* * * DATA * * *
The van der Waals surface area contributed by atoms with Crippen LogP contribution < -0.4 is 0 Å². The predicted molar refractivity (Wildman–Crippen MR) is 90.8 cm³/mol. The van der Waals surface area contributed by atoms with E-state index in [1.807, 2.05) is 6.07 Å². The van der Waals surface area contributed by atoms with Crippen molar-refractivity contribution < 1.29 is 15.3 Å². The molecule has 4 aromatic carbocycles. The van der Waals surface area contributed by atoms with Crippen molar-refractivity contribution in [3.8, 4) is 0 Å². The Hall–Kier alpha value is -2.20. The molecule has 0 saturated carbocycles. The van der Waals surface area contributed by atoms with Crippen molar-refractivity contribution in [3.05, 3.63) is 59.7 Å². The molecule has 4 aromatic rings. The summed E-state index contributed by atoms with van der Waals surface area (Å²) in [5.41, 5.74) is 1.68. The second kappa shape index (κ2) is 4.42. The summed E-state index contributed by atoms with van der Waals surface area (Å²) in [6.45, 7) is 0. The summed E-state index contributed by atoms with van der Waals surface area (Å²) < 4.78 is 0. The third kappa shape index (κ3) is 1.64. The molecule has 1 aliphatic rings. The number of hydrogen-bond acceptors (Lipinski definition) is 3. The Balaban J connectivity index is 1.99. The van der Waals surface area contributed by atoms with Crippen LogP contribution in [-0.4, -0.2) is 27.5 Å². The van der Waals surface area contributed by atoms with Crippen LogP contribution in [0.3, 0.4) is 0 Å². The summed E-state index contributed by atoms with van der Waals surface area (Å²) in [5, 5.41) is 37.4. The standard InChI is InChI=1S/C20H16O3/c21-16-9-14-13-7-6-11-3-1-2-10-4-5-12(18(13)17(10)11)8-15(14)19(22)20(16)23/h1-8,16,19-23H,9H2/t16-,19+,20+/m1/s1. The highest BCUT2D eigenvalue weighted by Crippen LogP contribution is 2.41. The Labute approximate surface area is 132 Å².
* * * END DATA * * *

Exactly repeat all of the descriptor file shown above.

The van der Waals surface area contributed by atoms with Crippen LogP contribution < -0.4 is 0 Å². The predicted molar refractivity (Wildman–Crippen MR) is 90.8 cm³/mol. The van der Waals surface area contributed by atoms with E-state index in [1.807, 2.05) is 6.07 Å². The van der Waals surface area contributed by atoms with Crippen molar-refractivity contribution < 1.29 is 15.3 Å². The molecule has 4 aromatic carbocycles. The van der Waals surface area contributed by atoms with Crippen molar-refractivity contribution in [3.8, 4) is 0 Å². The Hall–Kier alpha value is -2.20. The molecule has 0 saturated carbocycles. The van der Waals surface area contributed by atoms with Crippen molar-refractivity contribution in [3.05, 3.63) is 59.7 Å². The molecule has 4 aromatic rings. The summed E-state index contributed by atoms with van der Waals surface area (Å²) in [5.41, 5.74) is 1.68. The second kappa shape index (κ2) is 4.42. The summed E-state index contributed by atoms with van der Waals surface area (Å²) in [6.45, 7) is 0. The summed E-state index contributed by atoms with van der Waals surface area (Å²) < 4.78 is 0. The third kappa shape index (κ3) is 1.64. The molecule has 1 aliphatic rings. The number of hydrogen-bond acceptors (Lipinski definition) is 3. The Balaban J connectivity index is 1.99. The van der Waals surface area contributed by atoms with Crippen LogP contribution in [-0.4, -0.2) is 27.5 Å². The van der Waals surface area contributed by atoms with Crippen LogP contribution in [0.3, 0.4) is 0 Å². The summed E-state index contributed by atoms with van der Waals surface area (Å²) in [5, 5.41) is 37.4. The standard InChI is InChI=1S/C20H16O3/c21-16-9-14-13-7-6-11-3-1-2-10-4-5-12(18(13)17(10)11)8-15(14)19(22)20(16)23/h1-8,16,19-23H,9H2/t16-,19+,20+/m1/s1. The highest BCUT2D eigenvalue weighted by Crippen LogP contribution is 2.41. The Labute approximate surface area is 132 Å².